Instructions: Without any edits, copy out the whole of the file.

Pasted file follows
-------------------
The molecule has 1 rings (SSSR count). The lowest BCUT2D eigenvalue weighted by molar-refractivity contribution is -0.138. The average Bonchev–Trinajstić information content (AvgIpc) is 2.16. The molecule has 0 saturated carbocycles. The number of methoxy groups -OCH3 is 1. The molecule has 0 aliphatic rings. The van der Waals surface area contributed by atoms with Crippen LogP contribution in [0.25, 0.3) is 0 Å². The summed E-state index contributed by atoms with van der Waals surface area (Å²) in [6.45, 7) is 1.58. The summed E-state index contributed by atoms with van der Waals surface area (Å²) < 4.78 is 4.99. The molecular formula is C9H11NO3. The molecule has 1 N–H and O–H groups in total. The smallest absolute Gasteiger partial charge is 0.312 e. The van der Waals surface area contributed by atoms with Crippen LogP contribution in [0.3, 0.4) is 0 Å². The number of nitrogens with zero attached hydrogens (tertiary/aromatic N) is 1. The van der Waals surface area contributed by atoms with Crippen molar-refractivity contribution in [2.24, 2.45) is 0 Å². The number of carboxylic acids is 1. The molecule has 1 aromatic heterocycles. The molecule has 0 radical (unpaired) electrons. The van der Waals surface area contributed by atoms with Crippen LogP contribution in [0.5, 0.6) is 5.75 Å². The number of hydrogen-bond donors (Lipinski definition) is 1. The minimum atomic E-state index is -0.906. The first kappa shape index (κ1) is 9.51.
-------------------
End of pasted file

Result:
The molecule has 1 rings (SSSR count). The lowest BCUT2D eigenvalue weighted by molar-refractivity contribution is -0.138. The average Bonchev–Trinajstić information content (AvgIpc) is 2.16. The molecule has 0 saturated carbocycles. The number of methoxy groups -OCH3 is 1. The molecule has 0 aliphatic rings. The van der Waals surface area contributed by atoms with Crippen LogP contribution in [0.25, 0.3) is 0 Å². The summed E-state index contributed by atoms with van der Waals surface area (Å²) in [6.45, 7) is 1.58. The summed E-state index contributed by atoms with van der Waals surface area (Å²) < 4.78 is 4.99. The molecular formula is C9H11NO3. The molecule has 1 N–H and O–H groups in total. The smallest absolute Gasteiger partial charge is 0.312 e. The van der Waals surface area contributed by atoms with Crippen LogP contribution in [0.3, 0.4) is 0 Å². The number of nitrogens with zero attached hydrogens (tertiary/aromatic N) is 1. The van der Waals surface area contributed by atoms with Crippen molar-refractivity contribution in [2.24, 2.45) is 0 Å². The number of carboxylic acids is 1. The molecule has 1 aromatic heterocycles. The molecule has 0 radical (unpaired) electrons. The van der Waals surface area contributed by atoms with Crippen LogP contribution in [0.5, 0.6) is 5.75 Å². The number of hydrogen-bond donors (Lipinski definition) is 1. The minimum atomic E-state index is -0.906. The first kappa shape index (κ1) is 9.51.